I'd like to remotely control a power socket.

I'd like to create a circuit that opens and closes a relay, effectively turning the socket on and off. I can handle the logic and the DC, but I'm less comfortable dealing with AC.

I prefer a latching relay, as I only want to apply power to activate / deactivate the socket: I don't want the logic circuit to be leeching power just to keep the socket enabled.

I've found a relay I think I'd like to use.


It is rated at 16A and is through-hole, but it's small and I worry it can't carry the current. If it's rated at 16A, does that mean it can handle 16A continuous? I'm not seeing any thermal properties in the datasheet.

I'd like to put a fuse in-line, but I've only found surface-mount fuses. I'd like a resettable fuse, if possible. If not, does this look like it would work? Any suggestions on overcurrent protection?

Schurter 3403.0286.23

I plan on using a 2oz copper PCB. According to this calculator online, I would need a trace width of 271 mils on the top or bottom layer (20C Ambient +10C rise). Am I reading that correctly? If so, could I use the top and bottom layers simultaneously? 8A on one layer is only 104 mils, which seems a lot more manageable.

Lastly, I'm thinking quickconnect terminals might be preferred over the standard terminal blocks with screws. I can't seem to find any I think would survive being jammed back into a gang box, and the quick connect terminals seem like they'd work fine AND be cheap to boot.

I know I need to keep any DC logic 6mm from any AC power planes. Anything else I might be missing?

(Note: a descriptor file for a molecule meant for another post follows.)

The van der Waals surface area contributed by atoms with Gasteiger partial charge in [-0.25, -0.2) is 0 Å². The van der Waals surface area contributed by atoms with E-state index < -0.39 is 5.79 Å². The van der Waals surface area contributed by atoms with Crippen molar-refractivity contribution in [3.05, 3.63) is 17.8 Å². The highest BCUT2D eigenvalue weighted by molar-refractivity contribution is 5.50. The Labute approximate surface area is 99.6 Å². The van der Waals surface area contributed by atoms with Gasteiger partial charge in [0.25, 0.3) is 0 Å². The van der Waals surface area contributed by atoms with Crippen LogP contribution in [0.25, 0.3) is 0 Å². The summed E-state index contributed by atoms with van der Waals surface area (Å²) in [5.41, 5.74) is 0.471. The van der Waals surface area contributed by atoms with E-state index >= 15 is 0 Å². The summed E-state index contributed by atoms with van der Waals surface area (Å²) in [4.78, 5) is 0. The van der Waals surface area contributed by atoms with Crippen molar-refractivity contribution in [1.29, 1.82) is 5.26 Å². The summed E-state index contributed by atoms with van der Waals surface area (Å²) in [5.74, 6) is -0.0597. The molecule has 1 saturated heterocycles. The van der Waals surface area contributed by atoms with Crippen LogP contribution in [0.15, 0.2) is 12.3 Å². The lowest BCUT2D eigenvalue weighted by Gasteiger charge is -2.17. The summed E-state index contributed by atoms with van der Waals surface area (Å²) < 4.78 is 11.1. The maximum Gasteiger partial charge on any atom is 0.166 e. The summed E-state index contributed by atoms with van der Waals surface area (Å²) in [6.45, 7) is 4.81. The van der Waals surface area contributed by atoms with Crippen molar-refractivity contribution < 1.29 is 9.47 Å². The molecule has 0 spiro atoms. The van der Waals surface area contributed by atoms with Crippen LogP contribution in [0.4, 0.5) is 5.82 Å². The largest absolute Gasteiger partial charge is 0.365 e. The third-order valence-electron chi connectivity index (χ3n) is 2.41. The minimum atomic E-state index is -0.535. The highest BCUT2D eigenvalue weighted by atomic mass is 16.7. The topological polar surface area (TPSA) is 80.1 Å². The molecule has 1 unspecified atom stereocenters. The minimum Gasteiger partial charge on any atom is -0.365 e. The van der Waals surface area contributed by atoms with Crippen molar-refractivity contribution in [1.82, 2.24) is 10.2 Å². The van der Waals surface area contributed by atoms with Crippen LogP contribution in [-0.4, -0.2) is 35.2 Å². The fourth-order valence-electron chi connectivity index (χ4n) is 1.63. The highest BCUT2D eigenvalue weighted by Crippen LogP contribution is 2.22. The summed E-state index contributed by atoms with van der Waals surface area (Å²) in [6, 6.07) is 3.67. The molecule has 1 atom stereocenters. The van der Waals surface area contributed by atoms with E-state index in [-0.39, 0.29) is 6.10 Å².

• 1
    \$\begingroup\$ You may order even more copper on your PCB. 4 oz or 150µm is offered by some manufacturers too. It is even possible to combine 35 µm traces for small currents with 150 µm or more traces for large currents. Ask some manufacturers about the prices for different copper thickness. \$\endgroup\$ – Uwe Jan 16 '17 at 10:42

The relay

The datasheet clearly says, in the "Contacts" chapter:

Rated load: 16 A at 250 VAC
Rated carry current: 16 A
Max. switching current: 16 A

And there is no mention of a max switching power limit in the table. This is also confirmed by the graph "Maximum Switching Power" which shows a flat line at 16A, up to 250VAC and then it drops straight to 0.

So, yes, really, there is no possible doubt: This relay can switch 16A continuous. Note that, for relays of that size, 16A is not that huge.

Regarding thermal properties: they are often not clearly stated in the datasheets for those kind of relays. You just have to trust the manufacturer. It will certainly get hotter, but if that was 100° hotter, they would clearly mention it. Again, take it for granted it is rated up to 85°C operation, at full load. In the "Correct Use" chapter, they mention risk of temperature rise, but when the coil is activated for too long. They don't say anything about the contact, so it is fine.

Just for the fun, we could calculate the maximum dissipated power based on the given max contact resistance (100mΩ): that would be RI²: 0.1*16² = 25W. Of course, this seems impossible for a relay of that size. This is because the given max resistance is very conservative and measured with 1 A applied at 5 VDC (see note 1 on page 3 in datasheet). So the power will certainly be much less than that in your case, and you can safely assume that it will be fine.

The fuse

The fuse you selected seems fine. If you don't like the fact it is SMT, there are resettable fuses available in through-hole, but, often, they have hold current specified at 15A, not 16A.

The PCB traces

You are estimating the trace width correctly. But 10°C is very conservative for such a high-current application. You can certainly allow for more temperature rise on the trace, especially if the trace is short. Now, I wouldn't rely on using both top and bottom layers to reduce trace width, because the copper layer properties may be different on top and bottom (especially if the route is not exactly the same), and the current may not be equally shared. I could use two trace to lower the temperature rise, but I would still ensure that, if all current goes through only one trace, all requirements are still met.